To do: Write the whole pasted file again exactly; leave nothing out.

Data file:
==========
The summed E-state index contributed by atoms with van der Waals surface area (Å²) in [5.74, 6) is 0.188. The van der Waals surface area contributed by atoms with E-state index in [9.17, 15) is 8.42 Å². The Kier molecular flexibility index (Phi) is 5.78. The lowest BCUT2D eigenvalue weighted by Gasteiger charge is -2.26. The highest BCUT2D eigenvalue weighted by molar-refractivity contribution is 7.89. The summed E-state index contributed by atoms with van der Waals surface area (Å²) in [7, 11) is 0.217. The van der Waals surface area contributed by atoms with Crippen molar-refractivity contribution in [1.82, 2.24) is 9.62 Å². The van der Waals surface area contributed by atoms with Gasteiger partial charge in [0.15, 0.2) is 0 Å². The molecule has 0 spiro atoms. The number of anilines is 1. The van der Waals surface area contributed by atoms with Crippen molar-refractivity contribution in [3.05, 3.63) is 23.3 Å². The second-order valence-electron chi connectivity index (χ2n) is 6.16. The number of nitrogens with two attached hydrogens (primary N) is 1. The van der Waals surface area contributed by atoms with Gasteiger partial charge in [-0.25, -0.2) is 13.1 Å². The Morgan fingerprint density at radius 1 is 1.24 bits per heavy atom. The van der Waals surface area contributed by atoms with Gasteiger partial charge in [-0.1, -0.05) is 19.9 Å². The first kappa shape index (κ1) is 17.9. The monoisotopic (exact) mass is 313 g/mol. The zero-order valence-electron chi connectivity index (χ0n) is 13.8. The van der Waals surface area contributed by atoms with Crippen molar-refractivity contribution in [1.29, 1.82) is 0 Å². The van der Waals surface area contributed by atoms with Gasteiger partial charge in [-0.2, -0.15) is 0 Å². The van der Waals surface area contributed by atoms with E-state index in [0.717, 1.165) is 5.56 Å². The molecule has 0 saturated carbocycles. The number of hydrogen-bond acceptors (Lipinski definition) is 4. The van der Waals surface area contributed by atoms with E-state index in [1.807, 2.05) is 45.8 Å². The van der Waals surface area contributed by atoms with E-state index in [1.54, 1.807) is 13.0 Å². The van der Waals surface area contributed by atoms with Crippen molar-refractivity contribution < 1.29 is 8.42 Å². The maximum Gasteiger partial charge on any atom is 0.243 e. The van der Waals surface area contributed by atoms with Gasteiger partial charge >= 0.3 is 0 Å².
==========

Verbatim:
The summed E-state index contributed by atoms with van der Waals surface area (Å²) in [5.74, 6) is 0.188. The van der Waals surface area contributed by atoms with E-state index in [9.17, 15) is 8.42 Å². The Kier molecular flexibility index (Phi) is 5.78. The lowest BCUT2D eigenvalue weighted by Gasteiger charge is -2.26. The highest BCUT2D eigenvalue weighted by molar-refractivity contribution is 7.89. The summed E-state index contributed by atoms with van der Waals surface area (Å²) in [7, 11) is 0.217. The van der Waals surface area contributed by atoms with Crippen molar-refractivity contribution in [1.82, 2.24) is 9.62 Å². The van der Waals surface area contributed by atoms with Gasteiger partial charge in [0.15, 0.2) is 0 Å². The molecule has 0 spiro atoms. The number of anilines is 1. The van der Waals surface area contributed by atoms with Crippen molar-refractivity contribution in [3.05, 3.63) is 23.3 Å². The second-order valence-electron chi connectivity index (χ2n) is 6.16. The number of nitrogens with two attached hydrogens (primary N) is 1. The van der Waals surface area contributed by atoms with Gasteiger partial charge in [-0.25, -0.2) is 13.1 Å². The Morgan fingerprint density at radius 1 is 1.24 bits per heavy atom. The van der Waals surface area contributed by atoms with Gasteiger partial charge in [-0.1, -0.05) is 19.9 Å². The first kappa shape index (κ1) is 17.9. The monoisotopic (exact) mass is 313 g/mol. The zero-order valence-electron chi connectivity index (χ0n) is 13.8. The van der Waals surface area contributed by atoms with Crippen molar-refractivity contribution in [1.29, 1.82) is 0 Å². The van der Waals surface area contributed by atoms with Gasteiger partial charge in [-0.2, -0.15) is 0 Å². The van der Waals surface area contributed by atoms with E-state index in [0.717, 1.165) is 5.56 Å². The molecule has 0 saturated carbocycles. The number of hydrogen-bond acceptors (Lipinski definition) is 4. The van der Waals surface area contributed by atoms with E-state index in [1.807, 2.05) is 45.8 Å². The van der Waals surface area contributed by atoms with E-state index in [1.54, 1.807) is 13.0 Å². The van der Waals surface area contributed by atoms with Crippen molar-refractivity contribution < 1.29 is 8.42 Å². The maximum Gasteiger partial charge on any atom is 0.243 e. The van der Waals surface area contributed by atoms with Gasteiger partial charge >= 0.3 is 0 Å².